The Strikeforce heavyweight pool is on par with the UFC but it cannot provide him with the kind of exposure his stellar career needs at this point. Out of all the MMA fighters out there, Fedor deserves the recognition the most. Already he is being branded as overrated by people who weren’t around when he was dominating the best of a decade. Fedor was essentially the longest-reigning champion in the sport.

By all rights, Werdum should be seen as the new champion but all people see now is the holder of the UFC heavyweight title. It’s all twisted really. Fedor should be recognized, writing off his legacy is ill-deserved. The only way Fedor can regain his top status is to beat Werdum and any of the top 3 UFC heavyweights… blah blah… I have more to say but — The End.



I agree that Fabricio Werdum should be universally recognized Heavyweight Champion after his shocking win over Fedor Emelianenko. Fedor was clearly the man to beat in the division no matter what Dana White wants you to believe.

Unfortunately for Fedor, his sole loss came at a time when he was finally starting to gain notoriety in America. The public is not very familiar with his impressive career accomplishments and therefore many hail Brock Lesnar as the champion. That is wrong but I know Dana White loves every second.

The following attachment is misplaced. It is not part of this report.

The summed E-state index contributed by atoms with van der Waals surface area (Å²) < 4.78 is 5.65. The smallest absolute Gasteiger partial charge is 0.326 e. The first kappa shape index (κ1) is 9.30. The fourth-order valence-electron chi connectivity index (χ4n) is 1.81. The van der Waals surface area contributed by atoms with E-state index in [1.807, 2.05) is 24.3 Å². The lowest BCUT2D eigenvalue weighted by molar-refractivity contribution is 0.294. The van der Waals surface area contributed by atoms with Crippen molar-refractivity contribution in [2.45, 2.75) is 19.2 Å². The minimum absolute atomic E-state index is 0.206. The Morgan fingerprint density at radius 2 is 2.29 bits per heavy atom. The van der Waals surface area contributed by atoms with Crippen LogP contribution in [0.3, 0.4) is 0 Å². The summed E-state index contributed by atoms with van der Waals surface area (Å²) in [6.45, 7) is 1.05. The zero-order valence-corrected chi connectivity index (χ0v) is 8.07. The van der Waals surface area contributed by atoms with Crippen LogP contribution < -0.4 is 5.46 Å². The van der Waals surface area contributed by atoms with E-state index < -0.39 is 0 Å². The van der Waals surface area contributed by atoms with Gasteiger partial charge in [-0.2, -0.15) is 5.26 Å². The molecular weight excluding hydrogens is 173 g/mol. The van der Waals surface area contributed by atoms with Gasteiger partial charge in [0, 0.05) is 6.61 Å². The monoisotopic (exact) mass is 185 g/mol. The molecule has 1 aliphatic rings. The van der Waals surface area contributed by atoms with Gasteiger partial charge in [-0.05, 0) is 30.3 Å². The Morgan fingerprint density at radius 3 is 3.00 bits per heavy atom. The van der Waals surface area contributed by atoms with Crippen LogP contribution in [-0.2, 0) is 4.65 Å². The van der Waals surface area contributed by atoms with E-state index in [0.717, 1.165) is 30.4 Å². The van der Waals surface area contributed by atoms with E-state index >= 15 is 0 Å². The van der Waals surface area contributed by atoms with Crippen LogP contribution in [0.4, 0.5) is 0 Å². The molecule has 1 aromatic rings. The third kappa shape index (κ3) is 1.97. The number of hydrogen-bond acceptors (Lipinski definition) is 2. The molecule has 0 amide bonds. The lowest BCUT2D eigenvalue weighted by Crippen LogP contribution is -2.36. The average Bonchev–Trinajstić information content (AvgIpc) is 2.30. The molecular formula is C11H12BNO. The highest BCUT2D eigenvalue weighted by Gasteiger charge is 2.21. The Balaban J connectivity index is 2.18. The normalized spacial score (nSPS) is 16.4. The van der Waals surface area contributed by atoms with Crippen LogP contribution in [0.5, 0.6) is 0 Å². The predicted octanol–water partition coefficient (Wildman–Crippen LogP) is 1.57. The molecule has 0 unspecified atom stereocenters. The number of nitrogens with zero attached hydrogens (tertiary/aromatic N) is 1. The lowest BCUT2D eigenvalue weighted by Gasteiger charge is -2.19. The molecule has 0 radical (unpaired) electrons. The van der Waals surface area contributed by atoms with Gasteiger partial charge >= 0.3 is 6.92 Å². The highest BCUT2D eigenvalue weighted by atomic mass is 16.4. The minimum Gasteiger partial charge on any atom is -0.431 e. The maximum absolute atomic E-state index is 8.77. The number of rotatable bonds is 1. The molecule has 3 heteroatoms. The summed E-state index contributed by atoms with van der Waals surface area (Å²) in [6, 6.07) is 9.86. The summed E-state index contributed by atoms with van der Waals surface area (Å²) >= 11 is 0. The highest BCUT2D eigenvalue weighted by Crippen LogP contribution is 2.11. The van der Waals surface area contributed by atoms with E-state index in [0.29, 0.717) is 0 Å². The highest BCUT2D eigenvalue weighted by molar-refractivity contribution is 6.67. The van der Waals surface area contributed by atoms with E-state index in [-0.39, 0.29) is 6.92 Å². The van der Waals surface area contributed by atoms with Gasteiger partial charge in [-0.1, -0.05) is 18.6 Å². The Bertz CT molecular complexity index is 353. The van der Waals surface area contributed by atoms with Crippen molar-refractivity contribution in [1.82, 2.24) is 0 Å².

Regarding your waning interest, I would try to give you advice on how to maintain your fight junkie mentality, but I am going through the same rut. If you read the intro to my mailbag last week you would have probably seen that coming. With the dissolving of the Floyd Mayweather vs. Manny Pacquiao fight there is seemingly nothing worth watching anymore.

Boxing is potentially set up for one of the biggest lulls it has ever experienced. I can’t see anyone out there, now that Pacquiao and Mayweather aren’t fighting, who can grab the sport by its balls and force the world to care and pay attention. Sure, there is some young talent (Timothy Bradley, Juanma Lopez, Nonito Donaire, Chad Dawson, etc.) but those guys don’t capture the imagination of the public.

Mayweather and Pacquiao not fighting is the equivalent of a major sport like baseball or football going on strike for a year. The fans stop caring when these things happen and it takes years or decades to recover.

My concerns about boxing and the fight game come from the reactions of guys like you and me. We are die hard, borderline psychotic fight fans. We live for watching fights. Yet the recent activities, politics, money struggles, and lack of compelling fights, even the most die hard followers of boxing and MMA (like you and me) are jaded to the point where we are contemplating walking away. The fight game is in a sad state of affairs. Boxing, the greatest sport, is fading fast and the cause has nothing to do with the sport itself and everything to do with how the sport is run.

I’ll end here folks. Come back next time for more mailbag fun and heated discussion.

To Email Brian Wilbur a Question For His Email Bag